Home EuropeEurope II 2008 Network evolution – rising expectation

Network evolution – rising expectation

by david.nunes
Fotis KaronisIssue:Europe II 2008
Article no.:10
Topic:Network evolution – rising expectation
Author:Fotis Karonis
Title:Chief Information Officer
Organisation:Romtelecom, Romania
PDF size:264KB

About author

Fotis Karonis is the Chief Information Officer of Romtelecom, Romania. Prior to Romtelecom, he worked at the Athens International Airport as Director of Information Technology and its Telecommunications Business Unit; he was also a member of the Board of Executives. Previously, Mr Karonis worked for Cap Gemini, France, and Cegelec – Alcatel, France. Mr Karonis graduated from the Electrical Engineering and Computer Science department of the University of Patras in Greece and earned his MSc in Digital Electronics & Systems from the University of Manchester, Institute of Science & Technology (UMIST).

Article abstract

Throughout the world, the telecom sector is changing radically in response to changing technology and rising consumer expectations. The traditional voice-centric business model is rapidly becoming a recipe for disaster. To survive in today’s market, operators need to adopt an innovative, value-added, service-oriented and customer-centric strategy. The collaboration trend means that customers no longer just consume content – they create and share it. They often upload as much as they download, share content with friends and participate in communities.

Full Article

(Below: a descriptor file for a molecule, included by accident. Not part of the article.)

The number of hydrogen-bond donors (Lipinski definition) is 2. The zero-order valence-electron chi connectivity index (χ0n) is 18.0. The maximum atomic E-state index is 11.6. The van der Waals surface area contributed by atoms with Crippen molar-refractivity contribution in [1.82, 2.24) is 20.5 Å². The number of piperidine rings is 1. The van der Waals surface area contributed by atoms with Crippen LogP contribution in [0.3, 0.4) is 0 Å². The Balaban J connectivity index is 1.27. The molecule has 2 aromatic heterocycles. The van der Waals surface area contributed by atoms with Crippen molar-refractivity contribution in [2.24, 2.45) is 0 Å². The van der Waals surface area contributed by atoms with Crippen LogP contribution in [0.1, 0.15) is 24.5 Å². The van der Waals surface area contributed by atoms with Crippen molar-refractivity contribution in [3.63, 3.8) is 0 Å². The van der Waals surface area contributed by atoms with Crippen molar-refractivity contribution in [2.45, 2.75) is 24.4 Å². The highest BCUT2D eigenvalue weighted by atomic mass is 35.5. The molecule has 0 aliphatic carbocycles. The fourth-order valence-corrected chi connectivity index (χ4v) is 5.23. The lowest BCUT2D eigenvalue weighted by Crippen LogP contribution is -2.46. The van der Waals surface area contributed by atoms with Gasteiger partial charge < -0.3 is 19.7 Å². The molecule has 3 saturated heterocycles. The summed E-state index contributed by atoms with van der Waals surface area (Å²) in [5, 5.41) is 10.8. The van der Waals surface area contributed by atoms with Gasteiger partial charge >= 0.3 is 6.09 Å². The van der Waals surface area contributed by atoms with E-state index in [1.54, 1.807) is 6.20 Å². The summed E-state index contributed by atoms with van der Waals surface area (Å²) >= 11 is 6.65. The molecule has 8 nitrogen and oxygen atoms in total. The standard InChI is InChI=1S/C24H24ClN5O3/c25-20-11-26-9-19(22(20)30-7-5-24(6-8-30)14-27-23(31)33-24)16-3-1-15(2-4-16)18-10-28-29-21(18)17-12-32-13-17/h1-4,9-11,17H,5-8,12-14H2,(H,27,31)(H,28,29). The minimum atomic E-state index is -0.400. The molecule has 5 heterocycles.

The changing ecosystem Today, the growth of the net is creating big opportunities, but also significant challenges for all players involved. Telco operators, manufacturers, IT providers, cable operators, the media, all are trying to position themselves with new services and solutions within this fast changing ecosystem. The common characteristic today is that the customer or consumer is at the heart of the network business, and largely dictates the business models of all the players struggling to capture the entire relationship with the customer. The content providers are expanding their services in the telco area and are influencing the technological layer. The end devices with which producers are integrating ever more features and technologies in consumer products, are generating new applications demand and bandwidth capacity. The telco operators are trying to adapt their business value proposition, evolving in all the areas of communication services and integrated solutions, fixed, mobile, broadband, content, and IT solutions. The principal challenge for the operators is to be competitive, excelling in customer satisfaction and in providing effective and innovative end-to-end services to the market, consumers and businesses; and they must rise to the challenge of usage growth and new demands of the customers. The heart of the Net The Net offers a unique opportunity for each consumer to be part of a world of diverse interaction, of content and knowledge, diversity of business activities and people networking. The needs of Internet consumers include improved education, the ability to interact, to innovate and contribute and collaborate as needed. The customer is the heart of the Net. Today’s user demands more and more interactivity to find the proper information, interact with the content and change it, communicate with friends, participate in social networks, play games or buy online. This is the pulse of the Net consumer! Everyone wants to engage in a great number of activities simultaneously from whatever device they happen to be using, without needing to know about – or even be aware of – the underlying technology the service is based on. Collaboration The real promise of collaboration technologies lies in supporting new ways of working and interacting. It is a shift to a connected society of interaction, learning and knowledge exchange. For the corporations, it means a dramatic improvement in the capacity for innovation. To understand where collaboration technologies are heading, a different framework characterises collaboration, based on the attributes reach and awareness. The combination of reach with awareness is the true generator of innovation, knowledge, for societies, as well as for corporations. One important trend in the communications world today is that customers are not simply consuming content. They are creating and sharing it as well, establishing digital communities based on mutual interests. People are interacting more and more and becoming integral parts of an extended social ecosystem. Yesterday’s thinking was about ‘customers’; today’s thinking is about ‘communities’. Understanding the customer means understanding the customer as part of a social community. Volunteers create all of Wikipedia’s content; it is now the ninth most visited site on the Net. The Wikipedia exemplifies one type of expanded reach: the ability of an individual anywhere in the world to create content in collaboration with tens, sometimes hundreds of others. YouTube gives consumers the capability to seamlessly share content in a manner almost impossible not so long ago. The evolution of social networking demonstrate another flavour: expanding one’s social network in preparation of potential future collaboration. Facebook and MySpace provide a range of tools for increasing both reach and expanding social networks and staying in touch with what is happening in those networks. Telco business models There is clear perception in the industry that the future for telecommunication operators should not be just providing connectivity. Telcos need to advance on the value chain to provide more value and service for our customers. From a technology prospective, integrating fixed and mobile capabilities is an essential foundation of success. From a service prospective, providers need to be innovative and creative, driven by a sense of what the customers want and need. Another key element of customer-driven innovation is the move towards integrated converged services, so customers can use any device they choose to satisfy both their personal and business communication needs. To do this, telcos need to adopt high technology where the line between traditional network and IT technologies is blurred. Significant investments are required in next generation convergent solutions, to meet customer needs for the increased bandwidth needed to support new services and interactive content in a secure and transparent way. The complexity of this constantly evolving process is extraordinary, as the demand for speed, for bandwidth – at lower prices – is growing dramatically. For example, after cutting ADSL prices by 50 per cent, the Romanian incumbent recorded a 280 per cent increase in its broadband market share in 2007. Innovations in video, voice and data services are changing the way we live, work or play. A new world – a virtual one, without borders, without limits – promises great challenges and many opportunities. This calls for service providers with both well-defined long-term strategies and the agility to adapt. Added value, innovation and efficiency Differentiation and innovation are key elements of success in today’s highly competitive world. We can find a clear example in the automobile industry, where companies that invested in innovation and cost effectiveness succeed, while their competitors are at the brink of extinction. Another example of differentiation is coming from the aviation industry with distinct high-end travel service offerings and low-cost travel with minimal services and self-service passenger processes. The telecommunications industry is no exception. Telcos must take the message to heart. Service innovation and cost effectiveness are key elements for success. Telecommunications companies should continuously offer innovative products while, at the same time, improving their efficiency. They need to develop new hunting techniques driven by innovation and customer-centricity. By keeping in mind what made them successful in previous technology eras – their knowledge of the customer – communications companies can position themselves for high performance, regardless of the challenges that lie ahead. Continuous change is the answer – a permanent process adaptation and cross-functional interactivity, provides the competitive edge. The vision and the strategy should be clear – excellence by innovation, adaptability, customer focus and success. A new class of truly agile organisations, the globally integrated enterprise, is emerging as the winner. How? By delivering unique value, tapping into the power of globalization and forging a strategy of componentization. These organisations understand that using service oriented architecture (SOA) is a preferred method of delivering sustainable agility, the ability to quickly and effectively respond to changes, opportunities and threats, to be able to compete effectively. Convergence and end-to-end integrated services to the customer will be the key of success. A key driver for convergence is network efficiency. Traditional networks were simply not designed to support the explosive growth in customer demands and the continuous rollout of new products and services. To address the new challenges, next generation technologies and highly adaptable architectures need to be built. Telcos often embrace service-oriented network design with a modular highly scalable approach; this lets them quickly adapt and scale the network infrastructure itself, to support new services and future growth. Continuous self-improvement and innovation should be among the objectives of any strategy. Technology, changes in the corporate culture and processes, customer focus, simplification and optimization are all equally important sources and multipliers of innovation. A customer-centric and cost-oriented culture, agility and education also help sustain an organisation in a competitive market and to keep it alive. Strategic alliances and partnerships with other players can bring competitive advantages, agility and jet-like performance in an age where speed in the marketplace is all. Competitive excellence is a must these days. In order to be part of the Net culture, all key elements of the organisation should be orchestrated to deliver excellence and customer value.